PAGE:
Recently I was invited to help an organization undergoing change. I was asked to come in and work with the front line staff, who were seen as being in need of some support. By the time I got to meet them they were at that difficult point in the change programme where they had put in their applications for a job in the new structure (or alternatively for voluntary redundancy) but didn’t yet know the outcome.
It was agreed that I would run a three-hour session focused on “making sense of the changes.” Attendance would be voluntary. It attracted about eight people the first time it ran, one of whom appeared close to tears when we started the session. It was clear that it was an emotional time for people. After some scene-setting and so on, I structured the session around three questions: “What will be different?” “How will it impact our work?” and “How can I positively affect my own experience and that of those around me?”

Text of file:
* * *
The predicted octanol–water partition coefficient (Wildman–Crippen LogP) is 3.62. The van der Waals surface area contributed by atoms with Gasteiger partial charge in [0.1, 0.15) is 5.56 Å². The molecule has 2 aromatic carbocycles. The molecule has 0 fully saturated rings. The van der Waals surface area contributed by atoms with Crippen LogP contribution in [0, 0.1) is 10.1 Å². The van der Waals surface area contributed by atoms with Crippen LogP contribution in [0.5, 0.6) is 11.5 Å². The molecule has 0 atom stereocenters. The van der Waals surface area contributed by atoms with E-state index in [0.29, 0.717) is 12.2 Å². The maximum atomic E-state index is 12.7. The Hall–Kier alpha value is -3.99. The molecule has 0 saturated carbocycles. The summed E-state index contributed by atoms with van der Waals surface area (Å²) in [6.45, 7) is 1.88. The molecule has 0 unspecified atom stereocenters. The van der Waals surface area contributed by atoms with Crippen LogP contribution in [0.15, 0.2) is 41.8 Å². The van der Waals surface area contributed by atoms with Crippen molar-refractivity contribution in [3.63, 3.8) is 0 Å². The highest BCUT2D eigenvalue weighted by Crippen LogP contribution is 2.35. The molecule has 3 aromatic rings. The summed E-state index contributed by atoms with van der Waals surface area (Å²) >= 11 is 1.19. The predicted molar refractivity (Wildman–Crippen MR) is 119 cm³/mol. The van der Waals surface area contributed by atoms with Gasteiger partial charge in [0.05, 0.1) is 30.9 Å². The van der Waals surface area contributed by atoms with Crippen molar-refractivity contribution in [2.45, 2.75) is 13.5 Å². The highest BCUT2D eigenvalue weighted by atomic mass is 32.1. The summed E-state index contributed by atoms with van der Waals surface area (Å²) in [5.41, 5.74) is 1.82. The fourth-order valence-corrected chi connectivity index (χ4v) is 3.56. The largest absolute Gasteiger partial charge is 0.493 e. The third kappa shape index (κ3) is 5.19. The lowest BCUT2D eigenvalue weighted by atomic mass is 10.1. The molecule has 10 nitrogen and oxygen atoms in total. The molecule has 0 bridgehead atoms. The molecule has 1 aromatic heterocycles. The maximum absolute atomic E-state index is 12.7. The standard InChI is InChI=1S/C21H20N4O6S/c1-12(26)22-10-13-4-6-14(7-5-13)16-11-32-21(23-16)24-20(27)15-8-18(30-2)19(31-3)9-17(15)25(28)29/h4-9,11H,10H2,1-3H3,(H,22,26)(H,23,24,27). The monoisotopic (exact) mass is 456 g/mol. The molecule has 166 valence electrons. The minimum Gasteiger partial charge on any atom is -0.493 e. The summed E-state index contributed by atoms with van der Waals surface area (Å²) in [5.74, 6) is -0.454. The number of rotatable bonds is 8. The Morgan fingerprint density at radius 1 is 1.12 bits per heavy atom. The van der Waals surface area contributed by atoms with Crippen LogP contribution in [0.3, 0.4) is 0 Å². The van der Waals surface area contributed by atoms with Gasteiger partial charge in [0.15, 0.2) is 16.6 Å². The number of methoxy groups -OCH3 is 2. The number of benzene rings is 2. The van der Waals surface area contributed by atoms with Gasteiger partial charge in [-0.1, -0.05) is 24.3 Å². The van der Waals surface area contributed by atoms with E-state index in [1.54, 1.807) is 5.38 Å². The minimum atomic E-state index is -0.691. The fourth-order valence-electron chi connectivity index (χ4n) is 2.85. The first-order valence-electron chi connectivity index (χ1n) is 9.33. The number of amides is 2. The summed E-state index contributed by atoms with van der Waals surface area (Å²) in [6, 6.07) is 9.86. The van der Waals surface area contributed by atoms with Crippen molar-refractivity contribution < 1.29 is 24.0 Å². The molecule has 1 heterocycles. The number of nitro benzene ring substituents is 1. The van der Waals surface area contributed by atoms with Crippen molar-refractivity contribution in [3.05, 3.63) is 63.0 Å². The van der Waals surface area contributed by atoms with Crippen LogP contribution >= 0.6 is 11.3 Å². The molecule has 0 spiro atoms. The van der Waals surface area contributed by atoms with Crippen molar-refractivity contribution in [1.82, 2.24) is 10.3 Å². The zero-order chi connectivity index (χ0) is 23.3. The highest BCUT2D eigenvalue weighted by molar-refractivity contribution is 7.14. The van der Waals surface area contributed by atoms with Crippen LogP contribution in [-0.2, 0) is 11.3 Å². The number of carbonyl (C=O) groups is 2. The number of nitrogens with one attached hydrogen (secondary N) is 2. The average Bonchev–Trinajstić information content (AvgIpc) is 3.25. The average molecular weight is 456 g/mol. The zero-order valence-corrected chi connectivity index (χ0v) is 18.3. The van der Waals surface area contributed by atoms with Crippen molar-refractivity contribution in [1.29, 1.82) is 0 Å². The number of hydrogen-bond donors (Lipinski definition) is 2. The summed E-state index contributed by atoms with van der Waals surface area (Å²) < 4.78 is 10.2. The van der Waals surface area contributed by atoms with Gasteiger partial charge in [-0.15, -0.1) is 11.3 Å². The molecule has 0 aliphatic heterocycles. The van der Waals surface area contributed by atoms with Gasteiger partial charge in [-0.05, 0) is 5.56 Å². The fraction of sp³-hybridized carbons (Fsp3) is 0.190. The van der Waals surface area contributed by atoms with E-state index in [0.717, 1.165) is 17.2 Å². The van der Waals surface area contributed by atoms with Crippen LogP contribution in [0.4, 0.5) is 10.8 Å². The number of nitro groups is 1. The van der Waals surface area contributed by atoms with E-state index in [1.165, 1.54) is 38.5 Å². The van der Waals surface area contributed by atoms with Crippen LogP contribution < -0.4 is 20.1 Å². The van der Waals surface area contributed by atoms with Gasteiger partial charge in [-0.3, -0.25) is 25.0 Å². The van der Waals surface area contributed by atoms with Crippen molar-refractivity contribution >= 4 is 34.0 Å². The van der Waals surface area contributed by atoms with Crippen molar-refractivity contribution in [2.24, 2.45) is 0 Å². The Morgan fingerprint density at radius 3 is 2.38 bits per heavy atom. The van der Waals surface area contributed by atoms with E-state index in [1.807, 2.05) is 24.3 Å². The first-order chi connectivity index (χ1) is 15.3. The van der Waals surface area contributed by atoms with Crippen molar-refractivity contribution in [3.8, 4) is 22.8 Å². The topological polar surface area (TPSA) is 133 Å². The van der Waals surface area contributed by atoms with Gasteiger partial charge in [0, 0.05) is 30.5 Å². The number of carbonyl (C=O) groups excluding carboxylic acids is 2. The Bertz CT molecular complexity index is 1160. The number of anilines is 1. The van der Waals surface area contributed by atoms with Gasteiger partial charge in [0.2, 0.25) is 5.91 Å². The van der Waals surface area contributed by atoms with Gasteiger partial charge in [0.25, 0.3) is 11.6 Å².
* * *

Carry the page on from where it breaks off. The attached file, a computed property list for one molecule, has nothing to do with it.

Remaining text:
The initial discussions provoked a lot of expressions of dissatisfaction and blame. It became apparent that the work environment was being experienced as highly negative. As is not uncommon in these situations, the managers were being held to account for a lot of the difficulties staff were suffering. The general story was that the managers “aren’t telling us anything,” and “are too busy,” and “aren’t doing this change well.” There wasn’t a lot of respect evident for their managers in the initial conversations. While I was fielding the ...
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